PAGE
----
AIG Bailout & Stakeholder Analysis
In September 2008, the American International Group, AIG, the largest insurance company in the United States, suffered from the bad debts incurred insuring mortgage-backed securities. As a result, within a matter of three months, AIG reported a startling quarterly loss of $61.7 billion, largest in the U.S corporate history. Instead of watching this global insurance giant fall on its keens, the U.S. government has decided to lend a helping hand by bailing out AIG. However, this generosity isn’t without a cost. Seven months and four bailout programs later, the American taxpayers are stuck with a bill for the amount of $182 billion, in return for 79.9% equity stake of the failing company. Soon after the bailout fund was received, the board of directors at AIG announced that the company will continue to reward its senior management and traders with the contractual $165 million bonus, the same group of people that caused the AIG collapse and global credit crisis in the first place. Personal, I am completely disgusted with this particular decision. How can any of the executives and traders be able to spend a penny from this bonus pool knowing what their action have caused. Just like Cousin Robin, millions had lost their life time savings due to someone else’s greed and irresponsibility. However, at the same time I have no choice but to agree with the government’s decision on bailing out AIG and indirectly looking out for its employees and shareholders. The following is my argument based on the impact from several stakeholders if the government had not done so. Investors:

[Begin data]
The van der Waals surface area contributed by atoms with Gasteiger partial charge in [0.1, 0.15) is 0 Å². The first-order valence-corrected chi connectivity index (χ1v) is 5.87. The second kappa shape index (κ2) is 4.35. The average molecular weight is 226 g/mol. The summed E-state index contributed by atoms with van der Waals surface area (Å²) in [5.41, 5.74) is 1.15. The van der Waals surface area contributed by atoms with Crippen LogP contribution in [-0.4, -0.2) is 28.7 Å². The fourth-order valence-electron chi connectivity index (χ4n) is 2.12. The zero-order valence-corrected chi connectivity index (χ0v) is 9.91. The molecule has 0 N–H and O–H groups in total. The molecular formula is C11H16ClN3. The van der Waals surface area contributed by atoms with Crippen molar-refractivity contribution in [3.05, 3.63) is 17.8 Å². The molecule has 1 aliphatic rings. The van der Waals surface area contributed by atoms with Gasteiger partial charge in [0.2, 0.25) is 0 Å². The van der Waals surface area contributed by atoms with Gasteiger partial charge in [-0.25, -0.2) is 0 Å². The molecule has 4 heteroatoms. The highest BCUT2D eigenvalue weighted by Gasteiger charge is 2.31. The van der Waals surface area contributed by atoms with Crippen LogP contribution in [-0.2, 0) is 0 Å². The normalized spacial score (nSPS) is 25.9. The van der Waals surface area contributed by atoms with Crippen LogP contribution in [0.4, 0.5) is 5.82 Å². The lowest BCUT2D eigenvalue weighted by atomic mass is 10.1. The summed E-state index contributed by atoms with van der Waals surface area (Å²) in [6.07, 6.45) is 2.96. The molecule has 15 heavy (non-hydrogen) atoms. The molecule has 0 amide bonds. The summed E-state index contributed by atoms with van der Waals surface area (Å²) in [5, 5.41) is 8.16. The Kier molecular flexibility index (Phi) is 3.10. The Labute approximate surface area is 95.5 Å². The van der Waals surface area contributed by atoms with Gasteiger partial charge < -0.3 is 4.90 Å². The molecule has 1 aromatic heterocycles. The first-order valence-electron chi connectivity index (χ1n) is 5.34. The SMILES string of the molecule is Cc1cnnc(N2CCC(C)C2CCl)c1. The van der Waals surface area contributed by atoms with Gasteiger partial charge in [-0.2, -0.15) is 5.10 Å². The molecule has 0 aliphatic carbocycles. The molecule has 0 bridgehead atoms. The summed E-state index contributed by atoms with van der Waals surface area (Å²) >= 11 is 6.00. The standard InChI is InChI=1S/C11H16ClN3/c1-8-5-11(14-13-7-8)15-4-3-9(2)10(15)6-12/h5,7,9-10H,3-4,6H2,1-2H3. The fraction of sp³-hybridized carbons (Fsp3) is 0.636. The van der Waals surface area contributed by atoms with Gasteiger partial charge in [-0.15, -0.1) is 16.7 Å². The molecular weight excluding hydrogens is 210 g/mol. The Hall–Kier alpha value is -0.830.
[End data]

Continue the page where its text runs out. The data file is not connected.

The first immediate impact of the AIG bankruptcy will be its investors. Although AIG is widely regarded as world’s No. 1 insurance corporation, many had not realized that AIG is also the world’s largest credit insurer for many major corporations as well as the largest issuers on credit related derivative products such as Credit Default Swap or CDS. During...
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